Nō te taiao ngā kai o te Māori –ko ngā kai moana, ko ngā manu, ko ngā hua, nā Tāne, nā Rongo, nā Tangaroa, nā Maru.  He tinitini ngā kai i whakatupuria e ngā tāngata Māori. I whāngaia e rātou te nuinga o ngā Pākeha i ngā rā o mua. I kawe mai te Pākehā i ngā kai hou – he hua rākau, he hua whenua, he hīpi, he kau hoki. Inā noa atu anō ngā rawa taiao i kaingia e te whakatupuranga o ngā kararehe.



Food came from the natural world – from Tāne (god of the forest and birds), Rongo (god of cultivated plants), Tangaroa (god of the sea) and Maru (god of fresh water). Māori were great cultivators and fed a great many Europeans in Te Awaroa, Helensville in the early settlement years. Europeans brought new plants with them and large animals which provided a lot more meat than had previously been available. Cows and sheep need pasture, and the natural forestation was further depleted.


Kai  -  Food

The story is told that a chief of Te Arawa, Kahumatamoe, named Kaipara after he tasted cooked para fern root at Poutu in the 15th century. (Kai meaning food and para, after the fern.) The mighty Kaipara also provided many types of kai moana (seafood). Māori caught mullet in the Kaipara River by penning the fish, and back in the marshes were kirikopuni, a dark-skinned variety of eel. Ducks and pukeko were plentiful in the waterways between the groves of flax and kahikatea, which attracted kūkupa (wood pigeons) and tui to the snares.

Early pioneers had a lot to learn from Māori about available food (berries, roots, greens and even seaweed) prior to establishing food sources of their own. Fish, eels, fat kukupa (wood pigeons) and other birds found their way into the pot. In 1820, the first European visitor to the district, Rev. Samuel Marsden, was offered a fine English cat for dinner. Being the second time, he had been offered cat in the Kaipara, he took the opportunity to state that dogs and cats were tapu (sacred) as food to Europeans. A pig was obligingly substituted.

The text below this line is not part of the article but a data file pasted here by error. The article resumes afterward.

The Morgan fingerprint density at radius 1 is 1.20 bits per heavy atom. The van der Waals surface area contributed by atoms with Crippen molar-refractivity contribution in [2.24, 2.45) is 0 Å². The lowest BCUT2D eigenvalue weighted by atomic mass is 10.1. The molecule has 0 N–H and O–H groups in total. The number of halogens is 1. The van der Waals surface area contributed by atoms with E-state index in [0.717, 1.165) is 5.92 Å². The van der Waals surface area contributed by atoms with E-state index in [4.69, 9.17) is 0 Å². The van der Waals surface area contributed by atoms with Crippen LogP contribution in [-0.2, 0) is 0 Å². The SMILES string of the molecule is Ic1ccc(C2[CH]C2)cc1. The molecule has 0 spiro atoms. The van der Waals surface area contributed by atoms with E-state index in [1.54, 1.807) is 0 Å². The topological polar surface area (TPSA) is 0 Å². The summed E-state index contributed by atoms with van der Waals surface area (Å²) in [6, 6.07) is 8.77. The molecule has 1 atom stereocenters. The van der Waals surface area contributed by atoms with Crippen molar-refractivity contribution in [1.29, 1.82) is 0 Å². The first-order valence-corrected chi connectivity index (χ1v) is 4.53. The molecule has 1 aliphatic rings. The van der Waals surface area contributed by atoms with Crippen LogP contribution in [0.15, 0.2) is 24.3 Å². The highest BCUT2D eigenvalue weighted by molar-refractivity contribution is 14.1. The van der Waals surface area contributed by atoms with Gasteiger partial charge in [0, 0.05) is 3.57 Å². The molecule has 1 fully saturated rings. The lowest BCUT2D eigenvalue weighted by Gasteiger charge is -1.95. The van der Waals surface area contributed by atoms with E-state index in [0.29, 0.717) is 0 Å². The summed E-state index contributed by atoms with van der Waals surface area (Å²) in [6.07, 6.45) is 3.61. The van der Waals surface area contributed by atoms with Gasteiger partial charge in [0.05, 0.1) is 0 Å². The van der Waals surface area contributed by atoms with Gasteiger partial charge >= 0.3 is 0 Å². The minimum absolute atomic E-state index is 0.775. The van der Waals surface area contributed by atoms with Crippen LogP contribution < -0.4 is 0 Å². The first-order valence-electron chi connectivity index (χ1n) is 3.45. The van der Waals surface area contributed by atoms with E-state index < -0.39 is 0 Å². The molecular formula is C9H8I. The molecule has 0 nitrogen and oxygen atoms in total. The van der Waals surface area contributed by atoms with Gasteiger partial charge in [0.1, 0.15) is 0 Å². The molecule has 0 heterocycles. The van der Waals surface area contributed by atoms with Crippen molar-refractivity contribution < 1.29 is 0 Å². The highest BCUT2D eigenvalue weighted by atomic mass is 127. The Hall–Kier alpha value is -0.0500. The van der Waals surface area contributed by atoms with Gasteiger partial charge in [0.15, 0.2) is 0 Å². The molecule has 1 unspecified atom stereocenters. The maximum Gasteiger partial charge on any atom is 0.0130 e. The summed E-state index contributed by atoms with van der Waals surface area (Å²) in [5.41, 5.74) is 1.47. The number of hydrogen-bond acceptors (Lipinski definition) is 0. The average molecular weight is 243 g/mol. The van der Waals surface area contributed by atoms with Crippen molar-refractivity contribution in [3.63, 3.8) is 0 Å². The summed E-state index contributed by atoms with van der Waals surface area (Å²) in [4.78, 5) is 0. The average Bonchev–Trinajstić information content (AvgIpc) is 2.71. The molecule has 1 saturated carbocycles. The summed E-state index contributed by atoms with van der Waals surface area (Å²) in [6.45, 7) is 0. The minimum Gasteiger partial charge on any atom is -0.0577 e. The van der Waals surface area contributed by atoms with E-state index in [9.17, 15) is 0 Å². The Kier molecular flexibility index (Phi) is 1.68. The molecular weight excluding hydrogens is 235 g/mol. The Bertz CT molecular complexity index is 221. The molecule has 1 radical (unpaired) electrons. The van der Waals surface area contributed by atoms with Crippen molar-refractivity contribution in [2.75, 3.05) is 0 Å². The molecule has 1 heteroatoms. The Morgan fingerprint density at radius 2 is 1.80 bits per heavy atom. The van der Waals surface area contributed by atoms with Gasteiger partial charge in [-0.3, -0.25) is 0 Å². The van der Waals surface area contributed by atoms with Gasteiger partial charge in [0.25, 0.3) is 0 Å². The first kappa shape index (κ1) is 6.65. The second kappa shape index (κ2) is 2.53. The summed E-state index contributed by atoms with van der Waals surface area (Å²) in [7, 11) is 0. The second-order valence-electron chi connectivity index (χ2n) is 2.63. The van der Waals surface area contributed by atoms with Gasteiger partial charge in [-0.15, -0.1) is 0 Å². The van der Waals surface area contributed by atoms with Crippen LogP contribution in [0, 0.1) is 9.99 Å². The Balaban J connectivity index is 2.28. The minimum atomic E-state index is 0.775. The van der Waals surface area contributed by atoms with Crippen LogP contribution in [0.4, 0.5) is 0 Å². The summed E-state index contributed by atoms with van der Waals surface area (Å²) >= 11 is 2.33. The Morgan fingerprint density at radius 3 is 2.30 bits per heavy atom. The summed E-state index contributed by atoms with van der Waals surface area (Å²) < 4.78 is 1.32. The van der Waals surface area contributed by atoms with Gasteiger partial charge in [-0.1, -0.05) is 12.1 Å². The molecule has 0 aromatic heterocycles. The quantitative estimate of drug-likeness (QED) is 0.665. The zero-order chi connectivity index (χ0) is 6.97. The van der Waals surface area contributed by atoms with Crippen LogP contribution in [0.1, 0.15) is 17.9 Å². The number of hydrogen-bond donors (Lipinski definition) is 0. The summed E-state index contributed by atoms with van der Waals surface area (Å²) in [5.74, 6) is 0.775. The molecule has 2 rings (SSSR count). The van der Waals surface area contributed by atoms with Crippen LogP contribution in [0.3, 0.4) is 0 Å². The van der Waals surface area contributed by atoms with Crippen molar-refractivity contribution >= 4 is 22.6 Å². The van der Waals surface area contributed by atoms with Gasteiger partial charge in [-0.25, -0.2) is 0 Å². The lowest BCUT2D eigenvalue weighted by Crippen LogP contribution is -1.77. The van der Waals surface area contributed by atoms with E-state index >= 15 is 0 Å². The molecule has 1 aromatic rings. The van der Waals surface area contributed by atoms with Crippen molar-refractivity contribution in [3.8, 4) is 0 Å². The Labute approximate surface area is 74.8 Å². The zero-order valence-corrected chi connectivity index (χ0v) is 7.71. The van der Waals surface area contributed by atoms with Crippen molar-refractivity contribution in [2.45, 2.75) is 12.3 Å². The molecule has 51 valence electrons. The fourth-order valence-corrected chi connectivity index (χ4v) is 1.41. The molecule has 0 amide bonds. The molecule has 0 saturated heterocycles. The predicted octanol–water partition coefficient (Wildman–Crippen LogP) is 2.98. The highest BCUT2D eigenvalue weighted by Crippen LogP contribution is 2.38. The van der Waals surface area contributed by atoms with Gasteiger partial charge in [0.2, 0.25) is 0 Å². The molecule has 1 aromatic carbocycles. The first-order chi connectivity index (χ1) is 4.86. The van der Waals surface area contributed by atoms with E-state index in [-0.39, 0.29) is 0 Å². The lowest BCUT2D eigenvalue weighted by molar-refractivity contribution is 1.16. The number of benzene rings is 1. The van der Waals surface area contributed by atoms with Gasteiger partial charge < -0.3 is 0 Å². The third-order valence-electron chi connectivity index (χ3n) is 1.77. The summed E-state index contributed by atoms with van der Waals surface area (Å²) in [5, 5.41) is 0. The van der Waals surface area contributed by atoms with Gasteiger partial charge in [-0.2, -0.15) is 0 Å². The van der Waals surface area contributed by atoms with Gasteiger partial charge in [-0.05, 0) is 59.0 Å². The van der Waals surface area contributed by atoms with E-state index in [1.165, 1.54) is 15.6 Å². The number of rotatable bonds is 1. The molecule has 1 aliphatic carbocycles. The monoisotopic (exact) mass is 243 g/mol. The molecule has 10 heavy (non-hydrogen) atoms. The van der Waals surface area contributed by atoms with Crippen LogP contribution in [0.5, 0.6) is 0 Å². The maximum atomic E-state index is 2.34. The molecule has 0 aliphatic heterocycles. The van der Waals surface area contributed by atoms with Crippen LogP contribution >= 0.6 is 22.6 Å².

Over time, land was cleared, ploughed and planted. Farm development began in earnest with the introduction of cattle and sheep. By 1869 Isaac McLeod was raising cattle and growing oats and wheat and Judge Rogan had a cattle farm. In the 1880s Mrs Sarah McLeod supplied butter to people in Te Awaroa (Helensville) and out to the South Head gumfields, and most farmers turned to dairy cattle. Small, localised creameries eventually gave way to the founding of the Kaipara Dairy Co-operative in 1911, beginning the area’s long association with the dairying industry.

Loading sheep onto a bargecourtesy of Helensville Museum


The Kaipara Harbour is a rich fishing ground and so was of great importance to Māori, and then to the settlers. In the late 1800s a fish canning factory was run employing 20 men. It was a booming industry in the early 1900s. Low prices for fish during both the 1920s and the 1930s along with insufficient storage and infrequent train services, put an end to the factory. During the 1950s shark fishing was established, much of the catch being exported from Te Awaroa to Australia.

Early photo of Kaipara Dairy Factorycourtesy of Helensville Museum

Along with the introduction of new species came the introduction of pests such as rats, rabbits, cats, pheasants, pigs, and fallow deer. Possums remain a problem to this day, devastating both native bush and birds, and carrying the devastating tuberculosis disease.

Jack Siminovich with sharkcourtesy of Helensville Museum


People & Their Stories...

Scott Brothers

By the 1950’s a lot of the commercial fishing trade on the Kaipara was based on shark fishing, and much of this was being done by Jim Scrivens and Len and Mick Scott, who, by 1951 had a processing factory on the old coal wharf in Helensville North. The sharks were cut into fillets on the boats and then taken to a small packing room to be put into cartons and weighed, the cartons were wired up and snap frozen, then sent to Australia. An article in the NZ Herald reports that shark steaks were selling in Sydney and Melbourne for 6 shillings and six pence a pound.

Mick Scott running the main line out courtesy of Helensville Museum 

During spawning season, between October and April, when the sharks sought the warmer waters of the Kaipara harbour, Mr Scrivens and his partners, the Scott brothers, were processing around 10,000 school sharks a season. The brown streamlined fish averaged about 1.8 metres and 27kgs, yielding both liver oil and edible flesh, while the fins were sun-dried and sold to local Chinese customers.

Mick and Len Scottcourtesy of Helensville Museum

Outside the shark season, the Scott boats were surveyed to take passengers. They started taking fishing parties out to the “Graveyard” (the entrance to the Kaipara). Mick had one client who had a regular booking every fortnight. The trip wasn’t always successful, and the client would end up buying fish from the Scotts. Mick didn’t feel great about that until he found out the fish was later being raffled at the Huapai Hotel or the Gluepot Tavern in Ponsonby and was returning more money than the cost of the trip. Apparently, this arrangement went on for many years.

Further reading from Papers Past about Food in the district:

            Wild Cats 15-7-1876  (see last paragraph)

            Pests| 19-9-1908 (see halfway down column)

            Big Hauls 30-5-1910